Dimmesdale As A Symbol In The Scarlet Letter By Nathaniel Hawthorne

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The scarlet letter begins its role as a symbol in the novel by bearing a penal meaning, as a punishment for an adulterer. The scarlet letter initially manifested itself as the embodiment of sin. If the sacred command, “Thou shalt not commit adultery” did not exist the rest of Hester’s existence would completely change and the sin would disappear. But alas, for Hester the strict puritan community forces her to wear the scarlet letter. Consequently, she must bear with her the association between the ornate fabric has: “The magistrates are God-fearing gentlemen, but merciful overmuch,—that is a truth," added a third autumnal matron. "At the very least, they should have put the brand of a hot iron on Hester Prynne 's forehead. Madame Hester would…show more content…
Pearl and Dimmesdale both look upon the scarlet letter through the lense of their own experiences with Hester. Dimmesdale sees the scarlet letter as a symbol of his own guilt. Dimmesdale, unlike Hester never confessed his sin to the entire community, unlike Hester. The birth of Pearl allows Hester to embrace the sin, instead of hiding the sin itself and living in constant fear that thin facade of purity and chastity is torn down. Dimmesdale is haunted by the scarlet letter, perhaps he even feels at times jealous of the symbol. Dimmesdale wants to overcome the adultery and embrace his child, must like what Hester did but does not want to embrace the shame of unmasking himself. Pearl inquires why Dimmesdale cannot be with them in…show more content…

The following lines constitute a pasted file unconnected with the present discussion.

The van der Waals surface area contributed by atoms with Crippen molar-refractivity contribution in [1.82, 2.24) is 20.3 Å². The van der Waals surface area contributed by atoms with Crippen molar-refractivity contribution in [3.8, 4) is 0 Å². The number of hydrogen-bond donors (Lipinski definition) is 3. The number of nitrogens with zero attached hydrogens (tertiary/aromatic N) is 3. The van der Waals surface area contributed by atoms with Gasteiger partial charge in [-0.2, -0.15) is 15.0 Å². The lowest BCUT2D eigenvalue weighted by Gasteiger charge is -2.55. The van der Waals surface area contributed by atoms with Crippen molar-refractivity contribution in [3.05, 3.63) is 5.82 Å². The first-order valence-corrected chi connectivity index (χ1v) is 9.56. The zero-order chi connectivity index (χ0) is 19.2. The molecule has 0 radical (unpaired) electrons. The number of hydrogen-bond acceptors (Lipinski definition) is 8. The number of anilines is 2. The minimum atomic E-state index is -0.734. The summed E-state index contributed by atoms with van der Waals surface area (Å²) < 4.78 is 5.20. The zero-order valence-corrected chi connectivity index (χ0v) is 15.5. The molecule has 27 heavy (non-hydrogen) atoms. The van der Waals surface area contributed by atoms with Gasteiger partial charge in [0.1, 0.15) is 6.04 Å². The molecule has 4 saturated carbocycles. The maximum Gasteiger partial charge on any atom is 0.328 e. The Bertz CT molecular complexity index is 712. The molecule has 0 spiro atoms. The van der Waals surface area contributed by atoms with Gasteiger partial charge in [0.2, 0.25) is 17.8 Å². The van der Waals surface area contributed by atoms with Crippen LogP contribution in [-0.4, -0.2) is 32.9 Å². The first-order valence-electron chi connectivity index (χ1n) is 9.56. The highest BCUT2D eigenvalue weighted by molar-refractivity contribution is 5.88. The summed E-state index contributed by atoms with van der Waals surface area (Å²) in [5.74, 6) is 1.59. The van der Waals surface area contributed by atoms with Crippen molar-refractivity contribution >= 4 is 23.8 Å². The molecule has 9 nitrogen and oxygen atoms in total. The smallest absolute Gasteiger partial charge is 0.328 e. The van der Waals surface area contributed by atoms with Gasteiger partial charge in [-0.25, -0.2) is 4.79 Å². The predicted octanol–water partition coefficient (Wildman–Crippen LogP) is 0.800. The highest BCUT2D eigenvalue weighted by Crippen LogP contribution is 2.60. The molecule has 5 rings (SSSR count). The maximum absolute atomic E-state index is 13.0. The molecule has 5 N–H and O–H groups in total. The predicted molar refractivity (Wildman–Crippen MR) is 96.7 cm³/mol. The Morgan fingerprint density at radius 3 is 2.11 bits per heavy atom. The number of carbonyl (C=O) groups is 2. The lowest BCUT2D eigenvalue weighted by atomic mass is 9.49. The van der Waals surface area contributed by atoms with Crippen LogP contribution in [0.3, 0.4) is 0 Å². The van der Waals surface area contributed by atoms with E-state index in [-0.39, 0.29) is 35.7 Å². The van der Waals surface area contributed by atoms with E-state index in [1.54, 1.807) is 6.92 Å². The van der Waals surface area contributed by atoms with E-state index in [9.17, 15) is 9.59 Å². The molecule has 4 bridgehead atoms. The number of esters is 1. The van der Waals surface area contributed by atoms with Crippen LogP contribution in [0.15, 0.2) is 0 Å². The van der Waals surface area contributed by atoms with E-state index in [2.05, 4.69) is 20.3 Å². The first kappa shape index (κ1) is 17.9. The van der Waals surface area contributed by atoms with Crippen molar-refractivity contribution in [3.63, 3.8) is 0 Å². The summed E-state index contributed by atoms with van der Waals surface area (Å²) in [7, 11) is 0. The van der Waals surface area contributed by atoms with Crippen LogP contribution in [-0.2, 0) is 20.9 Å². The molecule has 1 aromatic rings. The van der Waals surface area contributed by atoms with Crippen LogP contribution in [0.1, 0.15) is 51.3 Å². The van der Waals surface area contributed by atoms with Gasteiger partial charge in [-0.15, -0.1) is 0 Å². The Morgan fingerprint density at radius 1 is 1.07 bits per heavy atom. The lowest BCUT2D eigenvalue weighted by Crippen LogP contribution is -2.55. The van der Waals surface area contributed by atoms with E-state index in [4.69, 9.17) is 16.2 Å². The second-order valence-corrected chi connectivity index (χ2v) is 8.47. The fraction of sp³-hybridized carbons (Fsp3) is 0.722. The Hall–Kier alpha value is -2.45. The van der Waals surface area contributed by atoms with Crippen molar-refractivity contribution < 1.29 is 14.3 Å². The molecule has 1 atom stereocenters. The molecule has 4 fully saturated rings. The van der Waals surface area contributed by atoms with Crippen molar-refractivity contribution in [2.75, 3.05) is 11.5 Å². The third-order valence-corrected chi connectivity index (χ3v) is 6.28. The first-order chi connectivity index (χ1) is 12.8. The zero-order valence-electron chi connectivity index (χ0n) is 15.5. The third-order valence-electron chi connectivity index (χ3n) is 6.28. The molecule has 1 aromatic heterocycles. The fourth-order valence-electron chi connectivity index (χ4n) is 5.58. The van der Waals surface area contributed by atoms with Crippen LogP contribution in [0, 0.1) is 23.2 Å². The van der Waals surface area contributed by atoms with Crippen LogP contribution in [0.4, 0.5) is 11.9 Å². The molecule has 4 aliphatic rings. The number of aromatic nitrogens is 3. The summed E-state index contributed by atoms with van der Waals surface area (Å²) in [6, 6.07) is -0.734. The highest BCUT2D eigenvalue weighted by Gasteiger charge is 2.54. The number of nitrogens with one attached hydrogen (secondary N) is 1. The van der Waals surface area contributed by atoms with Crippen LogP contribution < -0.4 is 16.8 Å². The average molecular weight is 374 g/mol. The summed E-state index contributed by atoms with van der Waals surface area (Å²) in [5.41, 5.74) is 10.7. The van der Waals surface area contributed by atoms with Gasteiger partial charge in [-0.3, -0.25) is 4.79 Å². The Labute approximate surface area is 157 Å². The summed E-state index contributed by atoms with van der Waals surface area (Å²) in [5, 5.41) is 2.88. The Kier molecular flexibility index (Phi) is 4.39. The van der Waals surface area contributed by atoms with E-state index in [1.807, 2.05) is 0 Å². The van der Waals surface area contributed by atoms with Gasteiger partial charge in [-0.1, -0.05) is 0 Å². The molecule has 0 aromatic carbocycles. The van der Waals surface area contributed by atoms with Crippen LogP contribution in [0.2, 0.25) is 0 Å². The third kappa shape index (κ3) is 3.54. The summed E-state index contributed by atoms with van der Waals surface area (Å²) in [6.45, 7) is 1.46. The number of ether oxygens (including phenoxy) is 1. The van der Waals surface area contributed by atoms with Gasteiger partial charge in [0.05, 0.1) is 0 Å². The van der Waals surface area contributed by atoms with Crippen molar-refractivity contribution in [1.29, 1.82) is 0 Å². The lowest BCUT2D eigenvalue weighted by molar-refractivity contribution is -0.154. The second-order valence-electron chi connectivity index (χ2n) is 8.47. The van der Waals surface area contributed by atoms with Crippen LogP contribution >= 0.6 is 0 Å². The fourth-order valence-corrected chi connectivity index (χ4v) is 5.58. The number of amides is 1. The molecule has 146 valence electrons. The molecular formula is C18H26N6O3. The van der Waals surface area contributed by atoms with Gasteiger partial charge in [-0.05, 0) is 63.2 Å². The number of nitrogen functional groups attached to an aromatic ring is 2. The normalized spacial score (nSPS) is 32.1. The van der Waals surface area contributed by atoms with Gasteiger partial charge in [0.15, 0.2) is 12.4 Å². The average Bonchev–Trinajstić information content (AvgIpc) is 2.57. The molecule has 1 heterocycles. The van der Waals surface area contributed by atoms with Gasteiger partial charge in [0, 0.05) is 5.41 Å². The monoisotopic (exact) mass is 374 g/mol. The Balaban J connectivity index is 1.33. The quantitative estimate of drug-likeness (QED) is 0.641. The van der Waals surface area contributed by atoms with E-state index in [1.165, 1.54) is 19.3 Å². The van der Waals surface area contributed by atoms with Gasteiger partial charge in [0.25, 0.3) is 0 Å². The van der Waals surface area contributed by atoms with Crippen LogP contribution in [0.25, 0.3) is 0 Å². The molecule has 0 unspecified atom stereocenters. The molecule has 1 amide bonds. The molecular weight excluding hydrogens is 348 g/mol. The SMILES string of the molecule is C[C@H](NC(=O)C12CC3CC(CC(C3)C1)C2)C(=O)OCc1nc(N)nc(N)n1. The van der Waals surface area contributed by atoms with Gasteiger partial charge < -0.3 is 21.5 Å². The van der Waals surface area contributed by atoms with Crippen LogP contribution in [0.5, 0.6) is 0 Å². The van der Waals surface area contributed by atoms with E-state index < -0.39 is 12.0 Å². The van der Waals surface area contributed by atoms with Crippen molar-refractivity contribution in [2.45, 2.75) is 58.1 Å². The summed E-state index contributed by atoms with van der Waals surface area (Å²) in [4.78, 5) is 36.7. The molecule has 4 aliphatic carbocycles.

“Will he go back with us, hand in hand, we three together, into the town?” “Not now, dear child,” answered Hester. “But in days to come he will walk hand in hand with us. We will have a home and fireside of our own; and thou shalt sit upon his knee; and he will teach thee many things, and love thee dearly. Thou wilt love him; wilt thou not?” “And will he always keep his hand over his heart?” Dimmesdale 's shame seems to cause him pain in the same location where the beautiful letter resides on Hester’s body. The shame becomes so overwhelming for Dimmesdale that he cannot dear the sight of Hester or the Scarlet letter, a symbol that he played an active role in reacting. To Dimmesdale, the letter is not only a symbol of the sin committed by Hester but also evolves as a symbol for his guilt and the sin the two committed together so many years
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